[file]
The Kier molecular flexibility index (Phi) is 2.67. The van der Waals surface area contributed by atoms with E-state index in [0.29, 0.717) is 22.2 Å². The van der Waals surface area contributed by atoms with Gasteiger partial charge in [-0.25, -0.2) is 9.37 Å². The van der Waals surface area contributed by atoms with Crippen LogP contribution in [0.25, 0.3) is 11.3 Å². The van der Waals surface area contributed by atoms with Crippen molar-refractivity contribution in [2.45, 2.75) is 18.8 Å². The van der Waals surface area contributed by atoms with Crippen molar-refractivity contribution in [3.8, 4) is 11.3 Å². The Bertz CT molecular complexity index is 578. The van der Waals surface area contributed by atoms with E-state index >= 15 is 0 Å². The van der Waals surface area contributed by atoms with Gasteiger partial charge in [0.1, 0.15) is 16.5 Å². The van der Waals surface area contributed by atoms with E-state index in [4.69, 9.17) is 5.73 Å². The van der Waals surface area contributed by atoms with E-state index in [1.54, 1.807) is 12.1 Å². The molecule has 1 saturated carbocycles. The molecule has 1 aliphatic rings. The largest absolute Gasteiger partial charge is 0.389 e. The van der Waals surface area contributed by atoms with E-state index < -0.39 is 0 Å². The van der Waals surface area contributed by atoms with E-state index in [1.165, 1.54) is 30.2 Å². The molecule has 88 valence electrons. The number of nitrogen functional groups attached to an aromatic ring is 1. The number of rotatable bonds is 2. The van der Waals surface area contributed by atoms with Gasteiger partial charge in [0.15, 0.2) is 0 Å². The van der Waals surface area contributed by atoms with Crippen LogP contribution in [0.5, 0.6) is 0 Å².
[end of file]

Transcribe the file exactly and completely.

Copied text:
The Kier molecular flexibility index (Phi) is 2.67. The van der Waals surface area contributed by atoms with E-state index in [0.29, 0.717) is 22.2 Å². The van der Waals surface area contributed by atoms with Gasteiger partial charge in [-0.25, -0.2) is 9.37 Å². The van der Waals surface area contributed by atoms with Crippen LogP contribution in [0.25, 0.3) is 11.3 Å². The van der Waals surface area contributed by atoms with Crippen molar-refractivity contribution in [2.45, 2.75) is 18.8 Å². The van der Waals surface area contributed by atoms with Crippen molar-refractivity contribution in [3.8, 4) is 11.3 Å². The Bertz CT molecular complexity index is 578. The van der Waals surface area contributed by atoms with E-state index >= 15 is 0 Å². The van der Waals surface area contributed by atoms with Gasteiger partial charge in [0.1, 0.15) is 16.5 Å². The van der Waals surface area contributed by atoms with E-state index in [4.69, 9.17) is 5.73 Å². The van der Waals surface area contributed by atoms with E-state index in [1.54, 1.807) is 12.1 Å². The molecule has 1 saturated carbocycles. The molecule has 1 aliphatic rings. The largest absolute Gasteiger partial charge is 0.389 e. The van der Waals surface area contributed by atoms with E-state index < -0.39 is 0 Å². The van der Waals surface area contributed by atoms with E-state index in [1.165, 1.54) is 30.2 Å². The molecule has 88 valence electrons. The number of nitrogen functional groups attached to an aromatic ring is 1. The number of rotatable bonds is 2. The van der Waals surface area contributed by atoms with Gasteiger partial charge in [0.15, 0.2) is 0 Å². The van der Waals surface area contributed by atoms with Crippen LogP contribution in [0.5, 0.6) is 0 Å².